Gibson storms out of meeting

Published 12:00 am Friday, November 2, 2007

JACKSON – As the Northampton County Board of Commissioners sat down with Northampton County Schools officials on Wednesday, Commissioner Robert Carter made a comment that he hoped the two groups would be able to leave on the “same note.”

But within a few minutes that comment seemed to be wishful thinking as many of individuals left the meeting early not exactly in agreement.

By the end of the meeting, the working group had tabled all three of their topics in lieu of collecting more information and Northampton County Schools Superintendent Kathi Gibson had left the meeting after a strong discussion.

While the working group discussed three sensitive and important topics for both the county and schools, it was the subject of the Medicaid relief, recently passed by the North Carolina General Assembly, for all counties in the state that brought contention between county and school officials.

In his attempt to compare apples to apples, Northampton County Manager Wayne Jenkins utilized 2007 figures to project what the benefit to Northampton County.

Beginning October 1, the state assumed 25 percent of the county’s $2.4 million Medicaid costs. In exchange, the state will withhold 60 percent of the county’s 07-08 ADM (average daily membership) funds, which are state corporate tax dollars collected by the state and appropriated to the counties for public school construction.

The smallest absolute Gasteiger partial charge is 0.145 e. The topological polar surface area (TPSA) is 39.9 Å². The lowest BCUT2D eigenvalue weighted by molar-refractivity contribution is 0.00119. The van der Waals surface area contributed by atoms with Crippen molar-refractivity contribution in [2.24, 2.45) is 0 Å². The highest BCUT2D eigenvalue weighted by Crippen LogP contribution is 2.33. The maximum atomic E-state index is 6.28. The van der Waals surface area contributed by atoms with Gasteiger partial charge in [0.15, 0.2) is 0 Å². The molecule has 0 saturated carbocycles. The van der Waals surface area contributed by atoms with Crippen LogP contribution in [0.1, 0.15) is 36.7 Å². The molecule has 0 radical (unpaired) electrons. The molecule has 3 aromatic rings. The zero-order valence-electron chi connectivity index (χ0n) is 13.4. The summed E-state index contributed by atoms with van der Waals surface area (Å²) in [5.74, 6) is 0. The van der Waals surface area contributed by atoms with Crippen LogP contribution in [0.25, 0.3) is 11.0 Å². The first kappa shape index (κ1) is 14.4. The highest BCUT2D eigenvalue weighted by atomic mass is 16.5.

The county was slated to receive $213,868 of these funds, but instead will receive $85,547.

However, the legislation assures the schools will receive the slated $213,868 of ADM funds by holding the county responsible for those funds.

Jenkins also said the legislation further guarantees all counties a minimum of $500,000 relief for this year, though the county will have a $100,000 short fall as $1.8 million in Medicaid costs were budgeted for 07-08 with the anticipation that there would be Medicaid relief from the state.

This year is the only year ADM funds will be withheld by the state.

Upon Jenkins explaining this to the commissioners and school officials, Gibson countered by she had heard differently about the legislation.

Gibson said to her understanding, the intent of the bill was to add revenue to the school system.

“Where is the additional revenue?” she asked.

Jenkins said the bill was intended to help the counties with Medicaid relief and earmarked for infrastructure.

Gibson said she wanted clarification from the Institute of Government.

“I’m not convinced the interpretation is as it should be,” she said.

Board of Education Member Roland Whitted agreed with the superintendent. Carter was in agreement as he said he had no problem with the school officials investigating further.

Carter also asked where Jenkins information came from.

Jenkins said the information came from the NC Association of County Commissioners. Both Carter and Jenkins reiterated to school officials that because the county was receiving only $500,000 in relief and due to their lower projection of Medicaid payments, there would be a $100,000 shortfall for the county.

Jenkins continued with his presentation, explaining the Medicaid relief projections for 2008-09 and 2009-10.